Domini-Canes

Today is the feast of Saint Dominic, who died on the sixth of August, 1221, having founded one of the great and glorious religious Orders in the Church, the ‘Dominicans’, the ‘domini canes‘, the ‘hounds of God’, as the joke goes. Officially, they are the ‘Order of Preachers’, dedicated to study (they promise, as far as I have heard, at least four hours per day), as well as to preaching, and administering the sacraments.  From the beginning, they were focused on the priesthood and the intellectual life, ordered under a clear and precise rule, avoiding much of the chaos and tumultuous growth of the contemporaneous Franciscans.

Dominic’s original focus was the heresy of Albigensianism, a resurgence of early Manicheism, which denied the goodness (even at times the reality) of matter, the body, the flesh, and all things human.  Marriage they despised, along with much of the Church, and avoided children like the measles.  Hmm.  Sounds sort of modern…

The early Dominicans, Thomas Aquinas amongst them, put paid to this pernicious and demonic heresy, adopting the newly-discovered works of Aristotle to help prove the goodness of creation, the body, marriage, which goodness only emphasizes all the more the greater goodness of virginity and celibacy and all things consecrated to God.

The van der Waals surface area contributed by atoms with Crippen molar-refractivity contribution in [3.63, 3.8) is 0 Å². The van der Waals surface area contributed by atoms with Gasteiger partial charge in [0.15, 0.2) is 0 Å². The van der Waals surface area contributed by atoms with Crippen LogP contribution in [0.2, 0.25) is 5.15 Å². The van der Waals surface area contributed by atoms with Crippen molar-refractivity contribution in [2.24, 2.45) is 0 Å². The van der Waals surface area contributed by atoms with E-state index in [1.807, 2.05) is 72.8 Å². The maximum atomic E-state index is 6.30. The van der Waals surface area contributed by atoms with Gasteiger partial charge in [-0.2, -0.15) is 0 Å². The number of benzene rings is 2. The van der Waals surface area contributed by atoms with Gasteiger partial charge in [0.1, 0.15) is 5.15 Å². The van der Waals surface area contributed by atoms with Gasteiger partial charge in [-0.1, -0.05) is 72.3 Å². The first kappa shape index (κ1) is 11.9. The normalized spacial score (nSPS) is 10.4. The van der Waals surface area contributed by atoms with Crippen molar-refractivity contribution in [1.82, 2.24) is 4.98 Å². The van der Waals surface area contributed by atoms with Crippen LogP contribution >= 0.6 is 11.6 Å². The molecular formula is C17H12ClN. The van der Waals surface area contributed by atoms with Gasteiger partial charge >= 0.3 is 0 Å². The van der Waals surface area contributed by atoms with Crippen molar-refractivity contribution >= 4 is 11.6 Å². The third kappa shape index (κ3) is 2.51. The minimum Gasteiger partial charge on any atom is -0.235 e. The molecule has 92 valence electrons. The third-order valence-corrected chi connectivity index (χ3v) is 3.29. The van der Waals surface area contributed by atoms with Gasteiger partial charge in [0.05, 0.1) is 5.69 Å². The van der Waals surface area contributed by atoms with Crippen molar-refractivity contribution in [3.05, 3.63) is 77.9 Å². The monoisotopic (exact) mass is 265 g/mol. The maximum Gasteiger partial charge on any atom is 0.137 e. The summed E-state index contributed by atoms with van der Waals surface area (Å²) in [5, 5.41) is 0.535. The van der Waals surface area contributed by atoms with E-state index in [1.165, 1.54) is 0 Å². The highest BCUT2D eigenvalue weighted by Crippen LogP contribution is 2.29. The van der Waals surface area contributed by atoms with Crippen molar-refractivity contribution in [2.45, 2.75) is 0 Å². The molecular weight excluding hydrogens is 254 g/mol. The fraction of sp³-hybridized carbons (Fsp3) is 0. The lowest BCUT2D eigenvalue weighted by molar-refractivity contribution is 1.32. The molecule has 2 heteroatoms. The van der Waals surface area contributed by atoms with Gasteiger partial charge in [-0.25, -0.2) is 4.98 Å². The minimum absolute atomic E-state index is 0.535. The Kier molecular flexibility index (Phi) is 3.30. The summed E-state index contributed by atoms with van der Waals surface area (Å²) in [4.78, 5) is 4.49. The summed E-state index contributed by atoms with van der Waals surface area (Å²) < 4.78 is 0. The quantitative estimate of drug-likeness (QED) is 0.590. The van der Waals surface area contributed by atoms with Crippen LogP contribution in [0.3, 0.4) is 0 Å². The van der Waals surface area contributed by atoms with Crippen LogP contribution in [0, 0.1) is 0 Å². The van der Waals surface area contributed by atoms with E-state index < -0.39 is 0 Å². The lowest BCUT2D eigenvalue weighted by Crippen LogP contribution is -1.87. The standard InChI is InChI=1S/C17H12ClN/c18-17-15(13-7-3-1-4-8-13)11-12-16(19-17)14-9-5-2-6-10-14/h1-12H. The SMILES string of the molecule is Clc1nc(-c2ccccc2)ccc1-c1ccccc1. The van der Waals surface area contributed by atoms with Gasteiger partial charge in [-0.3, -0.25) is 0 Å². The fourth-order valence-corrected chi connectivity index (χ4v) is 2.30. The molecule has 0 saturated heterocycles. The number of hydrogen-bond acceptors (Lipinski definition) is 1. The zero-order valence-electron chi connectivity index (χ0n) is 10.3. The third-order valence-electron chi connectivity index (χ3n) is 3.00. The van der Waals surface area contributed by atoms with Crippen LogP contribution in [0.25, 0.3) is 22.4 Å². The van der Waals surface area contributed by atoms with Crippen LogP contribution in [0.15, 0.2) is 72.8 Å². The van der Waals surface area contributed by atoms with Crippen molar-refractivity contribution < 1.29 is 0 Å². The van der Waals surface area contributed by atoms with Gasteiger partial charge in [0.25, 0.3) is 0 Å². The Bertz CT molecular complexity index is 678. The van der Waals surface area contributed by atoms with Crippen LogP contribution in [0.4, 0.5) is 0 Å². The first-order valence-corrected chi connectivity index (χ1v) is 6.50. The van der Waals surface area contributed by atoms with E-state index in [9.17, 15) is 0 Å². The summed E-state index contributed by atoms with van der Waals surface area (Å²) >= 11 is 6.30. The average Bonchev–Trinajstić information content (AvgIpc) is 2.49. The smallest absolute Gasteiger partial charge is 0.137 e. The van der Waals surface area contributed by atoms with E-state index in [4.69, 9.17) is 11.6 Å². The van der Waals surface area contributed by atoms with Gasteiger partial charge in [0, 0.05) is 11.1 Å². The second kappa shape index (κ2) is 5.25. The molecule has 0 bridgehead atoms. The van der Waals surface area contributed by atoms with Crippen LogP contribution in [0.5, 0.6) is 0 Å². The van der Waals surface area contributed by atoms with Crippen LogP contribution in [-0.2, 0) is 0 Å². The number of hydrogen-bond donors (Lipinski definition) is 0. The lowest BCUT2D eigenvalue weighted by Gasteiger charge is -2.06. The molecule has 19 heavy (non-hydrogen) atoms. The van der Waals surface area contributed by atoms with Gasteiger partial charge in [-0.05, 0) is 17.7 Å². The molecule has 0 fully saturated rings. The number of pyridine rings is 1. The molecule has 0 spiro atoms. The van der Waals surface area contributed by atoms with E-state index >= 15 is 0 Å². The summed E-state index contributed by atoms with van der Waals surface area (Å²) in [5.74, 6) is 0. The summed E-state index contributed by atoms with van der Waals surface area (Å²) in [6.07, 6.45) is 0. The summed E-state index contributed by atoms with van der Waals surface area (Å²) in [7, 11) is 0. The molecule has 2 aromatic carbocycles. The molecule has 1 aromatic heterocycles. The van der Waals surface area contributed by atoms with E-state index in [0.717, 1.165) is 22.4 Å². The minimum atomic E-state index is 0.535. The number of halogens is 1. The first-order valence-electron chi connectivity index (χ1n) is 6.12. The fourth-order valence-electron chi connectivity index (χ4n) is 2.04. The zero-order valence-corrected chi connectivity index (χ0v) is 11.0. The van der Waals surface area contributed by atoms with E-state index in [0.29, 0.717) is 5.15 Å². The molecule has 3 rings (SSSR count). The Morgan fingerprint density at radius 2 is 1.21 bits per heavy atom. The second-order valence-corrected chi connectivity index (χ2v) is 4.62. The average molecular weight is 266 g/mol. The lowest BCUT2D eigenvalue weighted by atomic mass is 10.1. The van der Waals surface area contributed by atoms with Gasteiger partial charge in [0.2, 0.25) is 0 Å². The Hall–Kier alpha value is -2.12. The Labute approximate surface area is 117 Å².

Dominic’s Order grew past its initial focus, and they spread far and wide, founding schools, universities, as missionaries and martyrs. May all Dominicans continually rediscover their charism in their saintly and peaceful founder.  As it was written of Dominic at the time:

Wherever he went he showed himself in word and deed to be a man of the Gospel. During the day no one was more community-minded or pleasant toward his brothers and associates. During the night hours no one was more persistent in every kind of vigil and supplication. He seldom spoke unless it was with God, that is, in prayer, or about God, and in this matter he instructed his brothers. Frequently he made a special personal petition that God would deign to grant him a genuine charity, effective in caring for and obtaining the salvation of men. For he believed that only then would he be truly a member of Christ, when he had given himself totally for the salvation of men, just as the LORD Jesus, the Savior of all, had offered himself completely for our salvation. So, for this work, after a lengthy period of careful and provident planning, he founded the Order of Friars Preachers.

Saint Dominic, ora pro nobis!

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